[sit-in] /ˈsɪtˌɪn/
an organized passive protest, especially against racial segregation, in which the demonstrators occupy seats prohibited to them, as in restaurants and other public places.
any organized protest in which a group of people peacefully occupy and refuse to leave a premises:
"Sixty students staged a sit-in outside the dean's office."
1955–60; noun use of verb phrase sit in (a place); cf. -in
British Dictionary definitions for sit-in
1.  a form of civil disobedience in which demonstrators occupy seats in a public place and refuse to move as a protest
2.  another term for sit-down strike
3.  (often foll by for) to deputize (for)
4.  (foll by on) to take part (in) as a visitor or guest: we sat in on Professor Johnson's seminar
5.  to organize or take part in a sit-in

Collins English Dictionary - Complete & Unabridged 10th Edition
2009 © William Collins Sons & Co. Ltd. 1979, 1986 © HarperCollins
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Word Origin and History for sit-in
1936, in ref. to session musicians; 1937, in ref. to union action; 1941, in ref. to student protests.
Online Etymology Dictionary, © 2010 Douglas Harper
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Slang related to sit-in



An illegal occupation of a place in order to make a political or philosophical statement

[1960s+; the term was popularized during the movement for black civil rights and has many offspring: be-in, love-in, puke-in, etc]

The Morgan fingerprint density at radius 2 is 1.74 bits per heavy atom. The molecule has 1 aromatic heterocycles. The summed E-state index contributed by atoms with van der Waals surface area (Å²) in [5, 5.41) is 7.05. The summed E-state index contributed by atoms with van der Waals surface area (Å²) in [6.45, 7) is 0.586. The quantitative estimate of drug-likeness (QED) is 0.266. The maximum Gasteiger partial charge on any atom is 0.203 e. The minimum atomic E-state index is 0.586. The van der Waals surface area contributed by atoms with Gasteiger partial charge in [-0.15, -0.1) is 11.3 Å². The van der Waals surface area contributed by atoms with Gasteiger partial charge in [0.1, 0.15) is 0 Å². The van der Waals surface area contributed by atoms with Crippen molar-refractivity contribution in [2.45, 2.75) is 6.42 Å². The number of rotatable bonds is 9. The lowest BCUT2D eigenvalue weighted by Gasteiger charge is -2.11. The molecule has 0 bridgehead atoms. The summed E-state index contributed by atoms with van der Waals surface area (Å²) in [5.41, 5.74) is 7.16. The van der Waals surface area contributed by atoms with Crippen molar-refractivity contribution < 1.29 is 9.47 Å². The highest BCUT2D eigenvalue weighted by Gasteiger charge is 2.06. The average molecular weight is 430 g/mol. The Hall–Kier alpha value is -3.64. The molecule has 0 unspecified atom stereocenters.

Dictionary of American Slang
Copyright © 1986 by HarperCollins Publishers
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Encyclopedia Article for sit-in

a tactic of nonviolent civil disobedience. The demonstrators enter a business or a public place and remain seated until forcibly evicted or until their grievances are answered. Attempts to terminate the essentially passive sit-in often appear brutal, thus arousing sympathy for the demonstrators among moderates and noninvolved individuals. Following Mahatma Gandhi's teaching, Indians employed the sit-in to great advantage during their struggle for independence from the British. Later, the sit-in was adopted as a major tactic in the civil-rights struggle of American blacks; the first prominent sit-in occurred at a Greensboro (North Carolina) lunch counter in 1960. Student activists adopted the tactic later in the decade in demonstrations against the Vietnam War.

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Encyclopedia Britannica, 2008. Encyclopedia Britannica Online.
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Difficulty index for sit-in

Few English speakers likely know this word

Tile value for sit

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Quotes with sit-in